Acute respiratory failure during pregnancy and the peripartum period
- Peter F Clardy, MD
Peter F Clardy, MD
- Assistant Professor of Medicine
- Harvard Medical School
- Christine C Reardon, MD
Christine C Reardon, MD
- Associate Professor of Medicine
- Boston University School of Medicine
- Section Editors
- Scott Manaker, MD, PhD
Scott Manaker, MD, PhD
- Section Editor — Critical Care
- Professor of Medicine
- University of Pennsylvania School of Medicine
- Charles J Lockwood, MD, MHCM
Charles J Lockwood, MD, MHCM
- Section Editor — Obstetrics
- Senior Vice President, USF Health
- Dean, Morsani College of Medicine
- Professor, Obstetrics and Gynecology
- University of South Florida
- David L Hepner, MD
David L Hepner, MD
- Section Editor — Obstetric Anesthesia
- Associate Professor of Anaesthesia
- Harvard Medical School
Fewer than 2 percent of women require admission to an intensive care unit (ICU) during pregnancy or the peripartum period, defined as the last month of gestation or the first few weeks following delivery [1-4]. Among those who are admitted to an ICU, the most common indications are postpartum hemorrhage and hypertensive disorders. Acute respiratory failure is a rare complication of pregnancy.
The clinical presentation, differential diagnosis, most common causes, and management of acute respiratory failure during pregnancy and the peripartum period are reviewed here. Other critical illnesses associated with pregnancy are described separately. (See "Critical illness during pregnancy and the peripartum period".)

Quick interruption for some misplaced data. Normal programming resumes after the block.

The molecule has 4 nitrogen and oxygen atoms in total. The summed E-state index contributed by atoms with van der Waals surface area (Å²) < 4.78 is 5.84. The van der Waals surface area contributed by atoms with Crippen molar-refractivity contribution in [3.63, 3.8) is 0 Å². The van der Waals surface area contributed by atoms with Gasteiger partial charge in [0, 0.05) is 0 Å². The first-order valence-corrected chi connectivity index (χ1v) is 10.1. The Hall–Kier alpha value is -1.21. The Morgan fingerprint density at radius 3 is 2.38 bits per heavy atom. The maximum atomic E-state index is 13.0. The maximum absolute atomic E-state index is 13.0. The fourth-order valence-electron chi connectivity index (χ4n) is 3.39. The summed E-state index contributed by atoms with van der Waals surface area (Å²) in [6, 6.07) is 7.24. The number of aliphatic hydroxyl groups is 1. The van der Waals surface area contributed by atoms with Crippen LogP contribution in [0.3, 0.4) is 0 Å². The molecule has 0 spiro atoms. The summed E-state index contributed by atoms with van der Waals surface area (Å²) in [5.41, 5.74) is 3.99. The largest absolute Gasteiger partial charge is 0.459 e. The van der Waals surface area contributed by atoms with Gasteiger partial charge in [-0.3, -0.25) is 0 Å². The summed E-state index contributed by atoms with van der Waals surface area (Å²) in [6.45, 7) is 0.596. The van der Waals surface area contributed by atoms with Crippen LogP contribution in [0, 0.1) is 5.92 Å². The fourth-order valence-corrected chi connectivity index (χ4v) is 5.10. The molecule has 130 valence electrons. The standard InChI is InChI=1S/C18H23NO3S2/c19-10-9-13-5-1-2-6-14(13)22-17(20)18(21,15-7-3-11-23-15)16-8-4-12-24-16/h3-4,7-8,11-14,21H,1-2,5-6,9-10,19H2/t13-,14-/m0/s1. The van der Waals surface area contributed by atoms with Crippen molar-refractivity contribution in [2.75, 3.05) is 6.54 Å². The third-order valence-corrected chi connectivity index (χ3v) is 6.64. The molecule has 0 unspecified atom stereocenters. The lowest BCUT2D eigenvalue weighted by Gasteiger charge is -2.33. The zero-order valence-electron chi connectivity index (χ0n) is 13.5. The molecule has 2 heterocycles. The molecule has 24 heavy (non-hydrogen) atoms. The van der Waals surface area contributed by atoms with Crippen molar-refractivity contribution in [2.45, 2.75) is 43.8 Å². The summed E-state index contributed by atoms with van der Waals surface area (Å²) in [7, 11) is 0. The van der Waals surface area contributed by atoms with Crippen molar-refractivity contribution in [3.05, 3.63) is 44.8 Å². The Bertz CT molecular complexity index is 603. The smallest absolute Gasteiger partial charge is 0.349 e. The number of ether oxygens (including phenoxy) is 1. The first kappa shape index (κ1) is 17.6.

Patients with acute respiratory failure during pregnancy or the peripartum period generally present with respiratory distress [5-7]. They are typically dyspneic and unable to speak in complete sentences. Confusion, somnolence, agitation, diaphoresis, and/or cyanosis are common.
Most patients are breathing rapidly (tachypnea) and shallowly (small tidal volumes), while using their accessory muscles of respiration. Ausculatory findings vary according to the cause of the acute respiratory failure, but may include crackles, rhonchi, and/or wheezes. Consolidation may be evident, as indicated by bronchophony, egophony, or whisper pectoriloquy.
Initial management is the same regardless of the cause of the acute respiratory failure. Supplemental oxygen should be administered. The preferred method of administering the oxygen depends upon the severity of the hypoxemia. For patients with mild hypoxemia, administration via nasal cannula may be sufficient. More severe hypoxemia generally requires administration via a facemask or a nonrebreather mask. Oxygenation should be monitored continuously by pulse oximetry. A reasonable goal for pregnant patients is to maintain the oxyhemoglobin saturation ≥95 percent to optimize the fetal oxygen content. Adequate fetal oxygenation requires a maternal arterial oxygen tension (PaO2) >70 mmHg, which corresponds to an oxyhemoglobin saturation of 95 percent .
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- CLINICAL PRESENTATION
- INITIAL MANAGEMENT
- DIFFERENTIAL DIAGNOSIS
- Pulmonary edema
- - Tocolytics
- - Cardiogenic
- - Preeclampsia or eclampsia
- Asthma exacerbation
- - Management
- Pulmonary embolism
- Amniotic fluid embolism
- Air embolism
- ONGOING MANAGEMENT
- Directed therapy
- Supportive care
- SUMMARY AND RECOMMENDATIONS